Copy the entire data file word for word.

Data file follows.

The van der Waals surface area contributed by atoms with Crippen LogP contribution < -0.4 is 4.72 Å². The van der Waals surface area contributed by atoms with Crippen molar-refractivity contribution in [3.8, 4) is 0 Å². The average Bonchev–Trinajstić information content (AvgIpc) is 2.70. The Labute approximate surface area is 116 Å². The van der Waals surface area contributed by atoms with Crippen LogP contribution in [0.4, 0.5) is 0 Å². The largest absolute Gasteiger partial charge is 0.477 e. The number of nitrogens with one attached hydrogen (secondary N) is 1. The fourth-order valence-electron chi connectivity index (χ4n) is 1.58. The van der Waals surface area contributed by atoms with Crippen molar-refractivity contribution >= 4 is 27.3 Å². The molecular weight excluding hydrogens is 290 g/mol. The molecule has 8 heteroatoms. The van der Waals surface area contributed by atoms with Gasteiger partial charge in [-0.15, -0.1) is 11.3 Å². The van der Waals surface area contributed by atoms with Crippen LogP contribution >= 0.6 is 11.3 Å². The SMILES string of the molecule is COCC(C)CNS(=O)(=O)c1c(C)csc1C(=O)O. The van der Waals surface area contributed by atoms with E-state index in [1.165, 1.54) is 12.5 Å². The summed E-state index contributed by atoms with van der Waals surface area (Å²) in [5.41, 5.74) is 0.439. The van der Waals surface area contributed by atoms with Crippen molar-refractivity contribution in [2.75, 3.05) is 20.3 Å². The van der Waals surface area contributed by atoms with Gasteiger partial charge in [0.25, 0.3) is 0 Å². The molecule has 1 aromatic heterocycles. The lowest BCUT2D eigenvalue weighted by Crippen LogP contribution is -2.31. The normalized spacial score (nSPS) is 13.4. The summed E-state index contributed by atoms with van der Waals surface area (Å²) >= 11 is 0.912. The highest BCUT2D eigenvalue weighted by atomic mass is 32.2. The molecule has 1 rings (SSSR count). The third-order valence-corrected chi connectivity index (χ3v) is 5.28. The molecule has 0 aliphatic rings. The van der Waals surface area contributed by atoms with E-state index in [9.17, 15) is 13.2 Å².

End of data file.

The van der Waals surface area contributed by atoms with Crippen LogP contribution < -0.4 is 4.72 Å². The van der Waals surface area contributed by atoms with Crippen molar-refractivity contribution in [3.8, 4) is 0 Å². The average Bonchev–Trinajstić information content (AvgIpc) is 2.70. The Labute approximate surface area is 116 Å². The van der Waals surface area contributed by atoms with Crippen LogP contribution in [0.4, 0.5) is 0 Å². The largest absolute Gasteiger partial charge is 0.477 e. The number of nitrogens with one attached hydrogen (secondary N) is 1. The fourth-order valence-electron chi connectivity index (χ4n) is 1.58. The van der Waals surface area contributed by atoms with Crippen molar-refractivity contribution >= 4 is 27.3 Å². The molecular weight excluding hydrogens is 290 g/mol. The molecule has 8 heteroatoms. The van der Waals surface area contributed by atoms with Gasteiger partial charge in [-0.15, -0.1) is 11.3 Å². The van der Waals surface area contributed by atoms with Crippen LogP contribution >= 0.6 is 11.3 Å². The SMILES string of the molecule is COCC(C)CNS(=O)(=O)c1c(C)csc1C(=O)O. The van der Waals surface area contributed by atoms with E-state index in [1.165, 1.54) is 12.5 Å². The summed E-state index contributed by atoms with van der Waals surface area (Å²) in [5.41, 5.74) is 0.439. The van der Waals surface area contributed by atoms with Crippen molar-refractivity contribution in [2.75, 3.05) is 20.3 Å². The van der Waals surface area contributed by atoms with Gasteiger partial charge in [0.25, 0.3) is 0 Å². The molecule has 1 aromatic heterocycles. The lowest BCUT2D eigenvalue weighted by Crippen LogP contribution is -2.31. The normalized spacial score (nSPS) is 13.4. The summed E-state index contributed by atoms with van der Waals surface area (Å²) >= 11 is 0.912. The highest BCUT2D eigenvalue weighted by atomic mass is 32.2. The molecule has 1 rings (SSSR count). The third-order valence-corrected chi connectivity index (χ3v) is 5.28. The molecule has 0 aliphatic rings. The van der Waals surface area contributed by atoms with E-state index in [9.17, 15) is 13.2 Å².